.: Min Hin Chong's 1/72nd Iosif Stalin (IS-3) Tank

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Iosif Stalin tank

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Iosif Stalin tank
IS-2 and IS-3
IS-2 model 1943 (front) and IS-3 at the Great Patriotic War Museum, Minsk, Belarus
Type Heavy tank
Place of origin Soviet Union
Service history
In service 1943–1994
Used by Soviet Union, Cuba, China, North Korea, Egypt
Wars World War II, Hungary, Six Day War, Czechoslovakia
Production history
Designer Zh. Kotin, N. Dukhov
Designed 1943 (IS-2), 1944 (IS-3), 1944–45 (IS-4)
Manufacturer Kirov Factory, UZTM
Produced 1943–45 (IS-2), 1945–47 (IS-3), 1945–46 (IS-4)
Number built 3,854 (IS-2), 2,311 (IS-3), 250 (IS-4)
Specifications (IS-2 Model 1944[2])
Weight 46 tonnes (51 short tons; 45 long tons)
Length 9.90 m (32 ft 6 in)
Width 3.09 m (10 ft 2 in)
Height 2.73 m (8 ft 11 in)
Crew 4

Armor 30–120 mm (1.2–4.7 in)[1]
D25-T 122 mm gun (28 rds.)
DT, 1×DShK machine guns
Engine 12-cyl. diesel model V-2
600 hp (450 kW)
Power/weight 13 hp/tonne
Suspension torsion bar
Fuel capacity 820 l (180 imp gal; 220 US gal)
240 km (150 mi)
Speed 37 km/h (23 mph)

The Iosif Stalin tank (IS, in Cyrillic "ИС" tanks, meaning the Joseph Stalin tank) was a series of heavy tanks developed as a successor to the KV-series by the Soviet Union during World War II. The heavy tank was designed with thick armour to counter the German 88 mm guns, and carried a main gun that was capable of defeating the German Tiger and Panther tanks. It was mainly a breakthrough tank, firing a heavy high-explosive shell that was useful against entrenchments and bunkers. The IS-2 was put into service in April 1944, and was used as a spearhead in the Battle of Berlin by the Red Army in the final stage of the war.

Design and production

KV and IS-1

(excerpt) Production ended in January 1944.


(Excerpt) In the mid-1950s, the remaining IS-2 tanks (mostly model 1944 variants) were upgraded to keep them battle-worthy, producing the IS-2M, which introduced fittings such as external fuel tanks on the rear hull (the basic IS-2 had these only on the hull sides), stowage bins on both sides of the hull, and protective skirting along the top edges of the tracks.


The IS-3 had a superior armour layout, with a hemispherical turret like many later Soviet tanks. (This IS-3 is on display at the Royal Museum of the Armed Forces and Military History in Brussels, Belgium.)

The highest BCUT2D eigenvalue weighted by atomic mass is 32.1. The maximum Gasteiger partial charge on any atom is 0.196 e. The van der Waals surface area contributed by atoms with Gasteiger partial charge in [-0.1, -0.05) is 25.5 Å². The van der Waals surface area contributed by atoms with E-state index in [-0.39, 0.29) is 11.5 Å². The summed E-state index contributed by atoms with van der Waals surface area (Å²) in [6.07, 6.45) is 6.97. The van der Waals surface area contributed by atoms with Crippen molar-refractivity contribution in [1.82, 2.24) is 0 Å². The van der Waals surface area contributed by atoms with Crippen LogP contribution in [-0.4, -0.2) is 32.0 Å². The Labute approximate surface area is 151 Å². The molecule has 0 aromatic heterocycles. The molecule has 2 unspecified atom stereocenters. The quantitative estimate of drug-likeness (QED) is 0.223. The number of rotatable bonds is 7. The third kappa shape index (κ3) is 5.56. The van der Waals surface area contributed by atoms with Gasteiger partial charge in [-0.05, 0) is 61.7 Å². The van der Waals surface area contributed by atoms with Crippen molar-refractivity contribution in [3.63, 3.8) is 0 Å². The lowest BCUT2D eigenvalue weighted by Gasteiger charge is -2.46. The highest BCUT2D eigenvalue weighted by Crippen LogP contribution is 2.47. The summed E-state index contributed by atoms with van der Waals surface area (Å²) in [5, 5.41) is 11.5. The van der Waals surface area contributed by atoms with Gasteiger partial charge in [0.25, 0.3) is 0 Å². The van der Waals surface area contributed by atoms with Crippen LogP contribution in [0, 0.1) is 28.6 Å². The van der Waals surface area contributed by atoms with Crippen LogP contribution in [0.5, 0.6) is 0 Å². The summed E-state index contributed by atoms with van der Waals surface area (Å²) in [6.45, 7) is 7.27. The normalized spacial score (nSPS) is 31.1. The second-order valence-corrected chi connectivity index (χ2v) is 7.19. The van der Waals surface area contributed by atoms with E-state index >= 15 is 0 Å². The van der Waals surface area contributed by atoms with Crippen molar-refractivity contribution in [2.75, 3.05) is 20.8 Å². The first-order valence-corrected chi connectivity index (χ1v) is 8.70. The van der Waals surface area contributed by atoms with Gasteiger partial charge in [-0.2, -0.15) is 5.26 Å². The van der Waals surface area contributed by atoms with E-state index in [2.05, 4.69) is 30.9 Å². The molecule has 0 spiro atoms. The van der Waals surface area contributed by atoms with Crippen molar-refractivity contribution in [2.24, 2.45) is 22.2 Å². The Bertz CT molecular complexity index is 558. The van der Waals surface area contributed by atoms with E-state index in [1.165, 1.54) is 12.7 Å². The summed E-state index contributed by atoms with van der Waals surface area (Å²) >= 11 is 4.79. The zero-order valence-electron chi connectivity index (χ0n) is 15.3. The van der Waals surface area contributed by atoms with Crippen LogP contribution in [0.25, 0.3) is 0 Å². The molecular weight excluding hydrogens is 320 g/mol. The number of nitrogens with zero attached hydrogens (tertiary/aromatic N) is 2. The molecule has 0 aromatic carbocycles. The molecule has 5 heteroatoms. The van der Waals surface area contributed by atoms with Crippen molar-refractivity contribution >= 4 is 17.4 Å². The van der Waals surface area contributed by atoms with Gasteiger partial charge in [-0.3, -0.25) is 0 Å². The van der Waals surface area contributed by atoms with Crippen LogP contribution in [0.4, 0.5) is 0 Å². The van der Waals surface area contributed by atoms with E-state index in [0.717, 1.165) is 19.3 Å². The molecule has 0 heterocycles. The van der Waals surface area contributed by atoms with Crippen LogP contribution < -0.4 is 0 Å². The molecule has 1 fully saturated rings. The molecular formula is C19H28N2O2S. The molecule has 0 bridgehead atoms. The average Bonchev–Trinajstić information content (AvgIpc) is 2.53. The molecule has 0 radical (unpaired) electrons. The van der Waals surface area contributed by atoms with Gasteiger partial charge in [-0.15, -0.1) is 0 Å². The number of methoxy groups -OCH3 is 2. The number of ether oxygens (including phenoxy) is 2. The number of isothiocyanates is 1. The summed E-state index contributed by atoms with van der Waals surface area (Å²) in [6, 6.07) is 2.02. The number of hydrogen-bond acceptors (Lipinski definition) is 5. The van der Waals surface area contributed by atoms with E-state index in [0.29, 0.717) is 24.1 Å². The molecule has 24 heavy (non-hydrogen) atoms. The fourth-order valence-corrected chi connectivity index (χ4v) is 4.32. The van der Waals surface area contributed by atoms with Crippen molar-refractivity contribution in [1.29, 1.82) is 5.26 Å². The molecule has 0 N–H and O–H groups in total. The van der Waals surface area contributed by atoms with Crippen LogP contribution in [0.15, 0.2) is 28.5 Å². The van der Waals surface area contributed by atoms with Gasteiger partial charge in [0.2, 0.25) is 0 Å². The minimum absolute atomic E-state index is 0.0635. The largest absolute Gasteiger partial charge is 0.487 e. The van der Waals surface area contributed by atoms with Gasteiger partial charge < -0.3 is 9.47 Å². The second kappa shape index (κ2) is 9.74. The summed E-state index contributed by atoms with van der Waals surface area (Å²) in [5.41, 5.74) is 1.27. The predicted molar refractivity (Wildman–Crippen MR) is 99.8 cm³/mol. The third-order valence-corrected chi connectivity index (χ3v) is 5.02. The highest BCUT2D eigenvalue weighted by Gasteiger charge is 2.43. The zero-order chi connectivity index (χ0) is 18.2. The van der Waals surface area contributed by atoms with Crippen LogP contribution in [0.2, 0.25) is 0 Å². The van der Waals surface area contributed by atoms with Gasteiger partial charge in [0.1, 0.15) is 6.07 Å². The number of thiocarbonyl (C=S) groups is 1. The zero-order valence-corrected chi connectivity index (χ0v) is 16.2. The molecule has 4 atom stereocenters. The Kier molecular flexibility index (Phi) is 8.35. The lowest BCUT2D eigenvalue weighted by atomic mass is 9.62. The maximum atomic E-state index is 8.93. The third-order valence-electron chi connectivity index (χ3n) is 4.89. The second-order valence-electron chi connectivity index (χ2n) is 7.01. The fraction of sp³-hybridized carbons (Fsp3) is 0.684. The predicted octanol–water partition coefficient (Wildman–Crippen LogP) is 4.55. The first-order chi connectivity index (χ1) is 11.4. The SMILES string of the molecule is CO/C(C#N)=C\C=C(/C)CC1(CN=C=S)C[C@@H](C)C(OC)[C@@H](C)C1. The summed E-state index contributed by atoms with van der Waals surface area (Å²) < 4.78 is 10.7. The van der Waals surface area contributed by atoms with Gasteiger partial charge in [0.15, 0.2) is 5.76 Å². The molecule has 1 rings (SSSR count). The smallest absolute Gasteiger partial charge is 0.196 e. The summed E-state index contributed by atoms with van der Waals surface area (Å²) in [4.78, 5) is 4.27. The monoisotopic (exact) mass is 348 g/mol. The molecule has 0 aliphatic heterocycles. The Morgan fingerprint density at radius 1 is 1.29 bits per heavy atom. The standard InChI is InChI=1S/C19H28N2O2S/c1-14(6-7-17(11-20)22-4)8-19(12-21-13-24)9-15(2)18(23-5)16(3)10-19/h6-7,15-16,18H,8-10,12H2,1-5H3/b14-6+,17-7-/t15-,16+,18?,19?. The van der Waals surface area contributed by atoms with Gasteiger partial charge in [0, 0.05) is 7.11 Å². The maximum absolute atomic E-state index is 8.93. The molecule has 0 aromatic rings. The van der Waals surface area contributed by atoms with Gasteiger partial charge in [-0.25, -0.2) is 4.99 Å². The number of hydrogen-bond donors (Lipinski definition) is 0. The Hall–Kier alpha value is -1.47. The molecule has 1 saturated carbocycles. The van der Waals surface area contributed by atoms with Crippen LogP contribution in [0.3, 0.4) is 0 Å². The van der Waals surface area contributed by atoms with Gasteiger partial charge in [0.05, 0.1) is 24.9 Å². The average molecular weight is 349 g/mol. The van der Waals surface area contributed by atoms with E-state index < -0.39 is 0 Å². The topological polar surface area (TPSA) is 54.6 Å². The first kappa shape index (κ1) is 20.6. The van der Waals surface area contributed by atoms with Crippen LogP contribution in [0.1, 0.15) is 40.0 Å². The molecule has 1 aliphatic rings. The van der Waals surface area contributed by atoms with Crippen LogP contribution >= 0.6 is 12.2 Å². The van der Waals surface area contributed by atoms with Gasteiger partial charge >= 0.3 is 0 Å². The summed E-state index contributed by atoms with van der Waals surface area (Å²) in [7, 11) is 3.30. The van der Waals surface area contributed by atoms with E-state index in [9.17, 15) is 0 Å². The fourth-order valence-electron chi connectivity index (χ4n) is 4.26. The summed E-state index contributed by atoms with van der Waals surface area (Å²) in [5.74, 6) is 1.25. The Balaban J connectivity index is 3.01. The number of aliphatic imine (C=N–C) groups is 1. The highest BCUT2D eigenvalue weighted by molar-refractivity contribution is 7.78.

There are 2 tanks known as IS-3. IS-3 (Object 244) was an IS-2 rearmed with the long-barrelled 85mm cannon (D-5T-85-BM). It was developed by LKZ (in Leningrad) and was not taken in service. IS-3 (Object 703) was developed in late 1944 by ChTZ (in Chelyabinsk). This tank had an improved armour layout, and a hemispherical cast turret (resembling an overturned soup bowl) which became the hallmark of post-war Soviet tanks. While this low, hemispherical turret may have improved protection, it also significantly diminished the working headroom, especially for the loader (Soviet tanks in general are characterized by uncomfortably small interior space compared to Western tanks). The low turret also limited the maximum depression of the main gun, since the gun breech had little room inside the turret to pivot on its vertical axis. As a result, the IS-3 was less able to take advantage of hull-down positions than Western tanks.[7] The IS-3's pointed prow earned it the nickname Shchuka (Pike) by its crews. It weighed slightly less and stood 30 cm lower than previous versions. Wartime production resulted in many mechanical problems and a hull weldline that had a tendency to crack open.[8]

The IS-3 came too late to see action in World War II. The tank saw no action against the Germans, although one regiment was deployed against the Japanese in Manchuria.[citation needed]

Starting in 1960, the IS-3 was slightly modernized as the IS-3M, in a manner similar to the IS-2M.

Please go to Wikipedia, if you want any further information

Thanks Wikipedia!

April - "in progress" pictures

Click on each image for a closer look


April - "in progress" pictures


Box art:

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